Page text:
Inherited Grandpa's Shopsmith - Help Please

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Forum topic by jpthewoodworker posted 07-24-2018 09:49 PM 1196 views 0 times favorited 9 replies Add to Favorites Watch
View jpthewoodworker's profile


27 posts in 1469 days

07-24-2018 09:49 PM

Topic tags/keywords: shopsmith maintenance advice

I’m excited to have inherited my grandpa’s Shopsmith. He has tons of stuff with it as well as a separate power stand for the bandsaw or whatever accessory I mount on it. Anyhow, this machine has been garaged and has virtually no rust. It’s very nice and my grandpa took care of it. He made tons of stuff with it! It’s an awesome walk down memory lane to go through his books and notes!

Anyway, it hasn’t been turned on for 15 years. I called Shopsmith today and asked them if they had any advice on what to do before I power it up. They said to lubricate the sheaves and bearings. Wondering if anyone has any other tips/tricks I should do before powering up this unit? I am not in a hurry and will take my time to do whatever is necessary. Thanks!!!

9 replies so far

View JCamp's profile


1791 posts in 2043 days

#1 posted 07-24-2018 10:48 PM

no advice but congrats on getting something like that with some cool memories too

-- Whatsoever thy hand findeth to do, do it with all thy might

View Gene Howe's profile

Gene Howe

12647 posts in 4921 days

#2 posted 07-24-2018 11:34 PM

I own a few. Shopsmith’s suggestion is valid. Simple, rugged machines that don’t need a lot of TLC.
I might suggest you take a look at the Shopsmith forum. Those guys are very helpful.

-- Gene 'The true soldier fights not because he hates what is in front of him, but because he loves what is behind him.' G. K. Chesterton

View Fresch's profile


520 posts in 3413 days

#3 posted 07-24-2018 11:35 PM

Do not turn the speed selector unless the motor is turning.
Shopsmith is where all the information is, go there first.
What model do you have?
10ER has an eight inch saw blade and you can see the drive belts.
Mark5 (500) has a table with an edge, where the fence attaches.
Mark5(510) has a table with round tubes for an edge, where the fence attaches.
Mark5(520) has a table with big square edge, where the fence attaches.

View Dakkar's profile


360 posts in 3420 days

#4 posted 07-24-2018 11:52 PM

I’ve no experience with Shopsmiths, but I’ve turned on plenty of tools unused for that long—some around my own house. As long as the tool hasn’t been exposed to the elements (not all rusty) it should work OK right away. You might look for bug nests in the motor and maybe blow it out if you worry, but it will likely work anyway. It certainly won’t hurt to lube anything that obviously is made such as to allow it.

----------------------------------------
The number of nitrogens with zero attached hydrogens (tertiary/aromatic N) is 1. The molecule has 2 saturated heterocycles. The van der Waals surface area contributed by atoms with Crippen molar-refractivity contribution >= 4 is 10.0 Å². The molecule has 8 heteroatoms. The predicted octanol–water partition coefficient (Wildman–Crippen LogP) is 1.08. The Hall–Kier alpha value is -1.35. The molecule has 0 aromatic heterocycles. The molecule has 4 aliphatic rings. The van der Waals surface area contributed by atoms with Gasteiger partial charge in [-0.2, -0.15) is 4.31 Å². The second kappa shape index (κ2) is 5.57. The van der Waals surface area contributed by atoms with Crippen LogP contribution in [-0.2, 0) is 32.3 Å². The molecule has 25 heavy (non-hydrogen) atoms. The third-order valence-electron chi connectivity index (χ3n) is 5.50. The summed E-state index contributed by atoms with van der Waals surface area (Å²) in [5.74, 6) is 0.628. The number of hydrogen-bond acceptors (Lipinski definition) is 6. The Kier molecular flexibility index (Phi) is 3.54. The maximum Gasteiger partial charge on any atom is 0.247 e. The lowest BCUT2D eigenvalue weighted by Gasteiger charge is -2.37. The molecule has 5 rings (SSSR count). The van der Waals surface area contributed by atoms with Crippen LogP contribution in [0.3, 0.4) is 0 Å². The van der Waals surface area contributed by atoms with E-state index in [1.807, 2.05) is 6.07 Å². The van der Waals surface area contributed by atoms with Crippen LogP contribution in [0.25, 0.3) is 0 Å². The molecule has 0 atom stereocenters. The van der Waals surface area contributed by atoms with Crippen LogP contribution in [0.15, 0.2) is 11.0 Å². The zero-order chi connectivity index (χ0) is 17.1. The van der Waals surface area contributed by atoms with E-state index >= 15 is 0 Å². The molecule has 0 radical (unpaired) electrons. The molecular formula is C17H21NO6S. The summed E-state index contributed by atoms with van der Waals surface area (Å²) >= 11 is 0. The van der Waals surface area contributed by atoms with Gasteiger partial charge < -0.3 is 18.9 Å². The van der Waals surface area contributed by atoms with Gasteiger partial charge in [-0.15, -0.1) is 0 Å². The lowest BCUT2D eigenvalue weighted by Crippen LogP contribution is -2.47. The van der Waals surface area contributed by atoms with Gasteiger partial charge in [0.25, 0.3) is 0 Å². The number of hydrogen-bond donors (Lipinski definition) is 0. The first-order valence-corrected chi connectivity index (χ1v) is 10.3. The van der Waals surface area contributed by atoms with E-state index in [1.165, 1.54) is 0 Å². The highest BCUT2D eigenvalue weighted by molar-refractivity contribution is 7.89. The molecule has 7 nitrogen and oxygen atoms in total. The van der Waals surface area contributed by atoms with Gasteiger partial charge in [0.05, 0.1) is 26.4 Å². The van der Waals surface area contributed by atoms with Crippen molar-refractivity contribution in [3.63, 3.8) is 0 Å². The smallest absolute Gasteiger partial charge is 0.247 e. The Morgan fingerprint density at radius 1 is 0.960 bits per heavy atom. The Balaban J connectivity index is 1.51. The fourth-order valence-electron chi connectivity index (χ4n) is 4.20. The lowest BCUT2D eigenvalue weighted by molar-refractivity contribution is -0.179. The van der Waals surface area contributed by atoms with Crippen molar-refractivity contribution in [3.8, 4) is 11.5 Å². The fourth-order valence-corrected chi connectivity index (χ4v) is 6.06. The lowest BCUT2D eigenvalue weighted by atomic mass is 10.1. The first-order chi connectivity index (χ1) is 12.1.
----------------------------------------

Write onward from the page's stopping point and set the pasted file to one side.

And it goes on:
View BurlyBob's profile


10776 posts in 3758 days

#5 posted 07-25-2018 12:05 AM

My advice, follow their instruction and fire that puppy up. I mean what have you got to lose? It might open up a whole new world of possibilities. Best of luck.

View BlasterStumps's profile


2410 posts in 1932 days

#6 posted 07-25-2018 12:48 AM

don’t force the speed dial. if it doesn’t turn freely when the motor is on, it will need to be serviced. If you force it, it will damage it. Probably need to clean and lube the machine before using.

-- "I build for function first, looks second. Most times I never get around to looks." MIke in CO

View Redoak49's profile


5620 posts in 3481 days

#7 posted 07-25-2018 12:49 AM

There are a lot of YouTube videos that could help you.

View Brian Talbert's profile

Brian Talbert

38 posts in 1563 days

#8 posted 07-26-2018 04:50 PM

You’ve gotten some good advise so far … and it’s worth repeating a third time … don’t turn that speed dial while the machine is turned off.

But start here. New Owner Information shared on the Shopsmith forums:


View Jeffery Mullen's profile

Jeffery Mullen

355 posts in 4310 days

#9 posted 07-28-2018 11:07 PM

I bought a shop smith for a $ 100.00 that was just going to get scrapped soon if I wouldn’t bought it. It was in good shape but the motor cord inside the machine plate had worn wires and needed replaced, must of been used a lot.
I got all the accessories with the sale. I had a place rewire every thing inside and got a new on off switch too. The belt was still in the good. The mark 5 shop smith kept tripping my house breakers as it is such a large motor to get started in the first place. I bought a industrial gas 120 / 220 generator to solve this problem and I got all the torque needed to run this beast now. It runs great at all speed. if you like to tinker with stuff the motor plate is easy to remove and see what makes this thing tick. I have lots to learn about it still. one thing not to do is put the saw blade on with out gloves I cut my hand real good as the saw blades are supper sharp.
Have fun from Lumber Jock Jeff.

-- Jeffery Mullen

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